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Hashing. Main ch. 11.2-11.5 Background: We want to store a collection of data. We want to add to, delete from, and search in the collection What is the average case complexity of add, delete, and search if: The collection is stored as an unsorted array

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hashing
Hashing
  • Main ch. 11.2-11.5
  • Background:
      • We want to store a collection of data. We want to add to, delete from, and search in the collection
      • What is the average case complexity of add, delete, and search if:
          • The collection is stored as an unsorted array
          • The collection is stored as a sorted array
          • The collection is in a binary search tree
we want to do better
We Want to Do Better
  • Hashing has good average case behavior
  • Suppose
      • You want to keep track of students via their student ID’s
      • If students ID’s range from 0-99 this is easy
      • What if SS type numbers are used?
        • This type of data is known as sparse data
        • The SS# becomes a key for obtaining the data
suppose
Suppose
  • We want to keep track of only a small number of students in an array of size 10, and suppose we use SS#’s as keys
      • We need a function that maps key values (SS #’s) to array indices (integers between 0 and 9)
      • Such a function is called a hash function.
      • An example hash function could be: hash(ssn) = ssn%10
choosing a hashing function
Choosing a HashingFunction
  • For the previous example, we could have used:
      • hash(ssn) = the first number in the ssn
      • We want a hash function that uniformly distributes the keys throughout the array. This is called uniform hashing.
      • If you use a division hash function (remainder of division), it is best to have a table size that is a prime number of the form 4k+3.
      • see Main, p. 552 for other kinds of hash functions
what could go wrong
What could go wrong?
  • If possible, store an object with key value key in array[hash(key)].
  • This is not always possible: you may want to add an object whose key value hashes to an index that’s already in use.
      • This is called a collision.
      • What is the big-oh time complexity of a hash table lookup (search) if there are no collisions?
handlihng collisions
Handlihng Collisions
  • Linear probing
      • Place the object in the next open spot
      • How would you find an object in a hash table that uses linear probing?
      • How would you delete an object from a hash table that uses linear probing?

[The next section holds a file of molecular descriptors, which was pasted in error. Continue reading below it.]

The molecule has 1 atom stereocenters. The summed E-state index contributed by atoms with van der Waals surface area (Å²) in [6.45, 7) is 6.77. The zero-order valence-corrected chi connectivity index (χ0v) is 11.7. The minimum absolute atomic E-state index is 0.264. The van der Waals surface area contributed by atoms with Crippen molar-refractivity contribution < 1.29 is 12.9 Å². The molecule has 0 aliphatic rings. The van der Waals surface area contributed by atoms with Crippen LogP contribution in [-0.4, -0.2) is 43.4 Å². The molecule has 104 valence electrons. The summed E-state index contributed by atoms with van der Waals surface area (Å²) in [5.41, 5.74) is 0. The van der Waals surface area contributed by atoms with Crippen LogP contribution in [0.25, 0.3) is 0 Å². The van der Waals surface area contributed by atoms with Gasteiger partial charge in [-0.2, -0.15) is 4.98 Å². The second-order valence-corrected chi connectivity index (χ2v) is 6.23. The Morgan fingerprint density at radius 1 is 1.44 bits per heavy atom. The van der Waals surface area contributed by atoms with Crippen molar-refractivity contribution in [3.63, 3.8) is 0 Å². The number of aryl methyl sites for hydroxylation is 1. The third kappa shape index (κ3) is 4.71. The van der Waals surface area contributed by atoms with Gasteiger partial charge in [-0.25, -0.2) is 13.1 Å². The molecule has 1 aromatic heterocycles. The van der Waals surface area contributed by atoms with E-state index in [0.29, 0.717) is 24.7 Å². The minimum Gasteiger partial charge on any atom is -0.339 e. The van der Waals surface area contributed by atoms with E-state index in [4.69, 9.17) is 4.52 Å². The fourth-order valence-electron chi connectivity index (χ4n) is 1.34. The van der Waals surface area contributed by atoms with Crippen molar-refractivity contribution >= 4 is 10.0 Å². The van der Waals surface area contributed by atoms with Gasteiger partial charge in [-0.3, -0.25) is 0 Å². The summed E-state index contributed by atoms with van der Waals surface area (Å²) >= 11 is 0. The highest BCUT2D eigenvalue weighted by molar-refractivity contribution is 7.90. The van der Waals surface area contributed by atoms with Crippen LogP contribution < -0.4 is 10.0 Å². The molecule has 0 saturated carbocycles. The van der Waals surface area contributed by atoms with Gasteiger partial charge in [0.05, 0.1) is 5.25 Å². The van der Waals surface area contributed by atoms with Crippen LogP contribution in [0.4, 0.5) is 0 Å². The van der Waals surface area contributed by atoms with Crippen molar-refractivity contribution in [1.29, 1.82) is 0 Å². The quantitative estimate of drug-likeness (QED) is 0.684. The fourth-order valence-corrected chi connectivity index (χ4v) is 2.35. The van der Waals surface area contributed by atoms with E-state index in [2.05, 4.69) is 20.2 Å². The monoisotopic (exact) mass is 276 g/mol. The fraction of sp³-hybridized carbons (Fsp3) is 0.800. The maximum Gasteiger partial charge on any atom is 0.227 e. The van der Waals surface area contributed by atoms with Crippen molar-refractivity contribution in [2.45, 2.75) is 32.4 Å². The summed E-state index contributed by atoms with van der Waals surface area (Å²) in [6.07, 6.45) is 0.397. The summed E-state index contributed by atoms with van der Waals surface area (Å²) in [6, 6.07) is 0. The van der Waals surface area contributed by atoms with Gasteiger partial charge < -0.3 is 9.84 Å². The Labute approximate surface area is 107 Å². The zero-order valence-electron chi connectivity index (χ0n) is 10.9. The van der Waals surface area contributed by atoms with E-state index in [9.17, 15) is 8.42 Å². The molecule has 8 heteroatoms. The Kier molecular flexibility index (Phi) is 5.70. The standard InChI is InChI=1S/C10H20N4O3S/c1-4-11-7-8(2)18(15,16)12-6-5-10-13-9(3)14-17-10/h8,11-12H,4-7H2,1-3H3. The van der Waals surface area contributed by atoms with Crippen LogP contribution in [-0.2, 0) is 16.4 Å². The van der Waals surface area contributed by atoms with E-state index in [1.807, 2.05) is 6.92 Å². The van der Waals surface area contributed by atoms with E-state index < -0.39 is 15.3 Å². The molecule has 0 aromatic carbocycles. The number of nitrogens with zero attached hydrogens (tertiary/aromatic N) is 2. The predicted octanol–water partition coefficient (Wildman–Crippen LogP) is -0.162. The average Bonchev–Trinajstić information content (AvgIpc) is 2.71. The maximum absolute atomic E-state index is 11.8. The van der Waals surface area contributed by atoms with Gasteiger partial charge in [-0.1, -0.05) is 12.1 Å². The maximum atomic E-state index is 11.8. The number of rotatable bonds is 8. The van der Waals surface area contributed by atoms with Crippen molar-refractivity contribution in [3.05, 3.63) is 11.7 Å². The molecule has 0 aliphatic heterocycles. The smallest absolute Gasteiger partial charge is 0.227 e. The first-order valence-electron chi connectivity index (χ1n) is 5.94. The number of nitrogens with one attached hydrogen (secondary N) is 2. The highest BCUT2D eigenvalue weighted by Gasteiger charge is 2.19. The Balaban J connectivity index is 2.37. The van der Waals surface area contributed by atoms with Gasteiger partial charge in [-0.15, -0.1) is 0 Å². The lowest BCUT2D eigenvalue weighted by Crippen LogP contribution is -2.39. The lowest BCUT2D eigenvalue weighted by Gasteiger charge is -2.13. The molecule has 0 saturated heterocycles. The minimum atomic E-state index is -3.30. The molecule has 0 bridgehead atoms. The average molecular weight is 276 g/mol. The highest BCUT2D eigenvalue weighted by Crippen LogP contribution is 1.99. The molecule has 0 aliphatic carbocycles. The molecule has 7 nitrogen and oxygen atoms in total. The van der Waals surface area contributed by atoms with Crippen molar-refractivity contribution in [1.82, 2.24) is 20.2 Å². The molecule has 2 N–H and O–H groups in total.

• See the example in Main p. 550-551
linear probing
Linear probing
  • Performance isn’t all that great
  • Easy to implement
  • As the hash table gets fuller, larger and larger consecutive stretches of the array will be filled. This is called clustering.
double hashing
Double Hashing
  • If there is a collision, hash the key again, using a second hash function.
  • Double hashing is also called rehashing
chained hashing
Chained Hashing
  • Each element in the array can hold a list of elements.
  • Hash the key and put the object in the list in array[hash(key)]
  • See the demo at: http://www2.ics.hawaii.edu/~richardy/project/hash/applet.html
a hash function for names
A Hash Function forNames

private int hashFunction( String name ) {

int hashValue = 0;

char cName = name.toCharArray();

for (int j=0; j < cName.length; j++) {

hashValue += cName[j];

}

return hashValue % size;

}

Note that size is previously defined as the size of the hash table.

time analysis
Time Analysis
  • The load factor of a hash table is defined as follows:
searching with linear probing
Searching with LinearProbing
  • In a non-full hash-table with no removals, and using uniform hashing, the average number of table elements examined in a successful search is approximately:
searching with double hashing
Searching withDouble Hashing
  • In a non-full hash-table with no removals, and using uniform hashing, the average number of table elements examined in a successful search is approximately:
searching with chained hashing
Searching withChained Hashing
  • In a non-full hash-table, using uniform hashing, the average number of table elements examined in a successful search is approximately: